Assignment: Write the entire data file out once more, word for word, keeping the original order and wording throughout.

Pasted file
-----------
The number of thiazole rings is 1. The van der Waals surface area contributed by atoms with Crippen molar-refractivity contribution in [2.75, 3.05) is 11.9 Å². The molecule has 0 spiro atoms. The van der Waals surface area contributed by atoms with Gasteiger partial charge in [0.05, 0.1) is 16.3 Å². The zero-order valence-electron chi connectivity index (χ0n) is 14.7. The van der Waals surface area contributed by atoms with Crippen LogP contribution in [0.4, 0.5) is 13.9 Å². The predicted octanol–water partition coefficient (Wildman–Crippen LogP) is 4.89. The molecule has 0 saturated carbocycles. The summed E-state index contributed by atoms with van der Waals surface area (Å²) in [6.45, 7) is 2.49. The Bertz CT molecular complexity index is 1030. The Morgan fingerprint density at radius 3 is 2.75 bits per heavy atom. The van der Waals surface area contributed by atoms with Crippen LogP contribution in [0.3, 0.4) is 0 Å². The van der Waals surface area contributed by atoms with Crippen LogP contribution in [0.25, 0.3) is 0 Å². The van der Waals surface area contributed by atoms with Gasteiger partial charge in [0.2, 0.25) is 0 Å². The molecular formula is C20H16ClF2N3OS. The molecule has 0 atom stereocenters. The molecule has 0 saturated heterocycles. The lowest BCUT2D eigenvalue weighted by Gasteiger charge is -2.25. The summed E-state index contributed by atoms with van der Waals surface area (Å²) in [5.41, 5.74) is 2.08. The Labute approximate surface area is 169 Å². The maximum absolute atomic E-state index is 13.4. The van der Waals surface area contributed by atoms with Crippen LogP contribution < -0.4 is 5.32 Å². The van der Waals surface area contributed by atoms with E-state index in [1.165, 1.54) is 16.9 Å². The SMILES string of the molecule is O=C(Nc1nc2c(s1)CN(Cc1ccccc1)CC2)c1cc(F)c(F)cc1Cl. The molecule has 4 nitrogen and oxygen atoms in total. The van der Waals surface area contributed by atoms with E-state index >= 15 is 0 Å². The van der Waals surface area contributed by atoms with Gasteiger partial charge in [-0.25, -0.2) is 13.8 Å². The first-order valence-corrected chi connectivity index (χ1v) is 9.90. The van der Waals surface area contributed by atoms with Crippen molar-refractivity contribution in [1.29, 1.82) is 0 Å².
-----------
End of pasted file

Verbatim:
The number of thiazole rings is 1. The van der Waals surface area contributed by atoms with Crippen molar-refractivity contribution in [2.75, 3.05) is 11.9 Å². The molecule has 0 spiro atoms. The van der Waals surface area contributed by atoms with Gasteiger partial charge in [0.05, 0.1) is 16.3 Å². The zero-order valence-electron chi connectivity index (χ0n) is 14.7. The van der Waals surface area contributed by atoms with Crippen LogP contribution in [0.4, 0.5) is 13.9 Å². The predicted octanol–water partition coefficient (Wildman–Crippen LogP) is 4.89. The molecule has 0 saturated carbocycles. The summed E-state index contributed by atoms with van der Waals surface area (Å²) in [6.45, 7) is 2.49. The Bertz CT molecular complexity index is 1030. The Morgan fingerprint density at radius 3 is 2.75 bits per heavy atom. The van der Waals surface area contributed by atoms with Crippen LogP contribution in [0.3, 0.4) is 0 Å². The van der Waals surface area contributed by atoms with Crippen LogP contribution in [0.25, 0.3) is 0 Å². The van der Waals surface area contributed by atoms with Gasteiger partial charge in [0.2, 0.25) is 0 Å². The molecular formula is C20H16ClF2N3OS. The molecule has 0 atom stereocenters. The molecule has 0 saturated heterocycles. The lowest BCUT2D eigenvalue weighted by Gasteiger charge is -2.25. The summed E-state index contributed by atoms with van der Waals surface area (Å²) in [5.41, 5.74) is 2.08. The Labute approximate surface area is 169 Å². The maximum absolute atomic E-state index is 13.4. The van der Waals surface area contributed by atoms with Crippen LogP contribution < -0.4 is 5.32 Å². The van der Waals surface area contributed by atoms with E-state index in [1.165, 1.54) is 16.9 Å². The SMILES string of the molecule is O=C(Nc1nc2c(s1)CN(Cc1ccccc1)CC2)c1cc(F)c(F)cc1Cl. The molecule has 4 nitrogen and oxygen atoms in total. The van der Waals surface area contributed by atoms with E-state index >= 15 is 0 Å². The van der Waals surface area contributed by atoms with Gasteiger partial charge in [-0.25, -0.2) is 13.8 Å². The first-order valence-corrected chi connectivity index (χ1v) is 9.90. The van der Waals surface area contributed by atoms with Crippen molar-refractivity contribution in [1.29, 1.82) is 0 Å².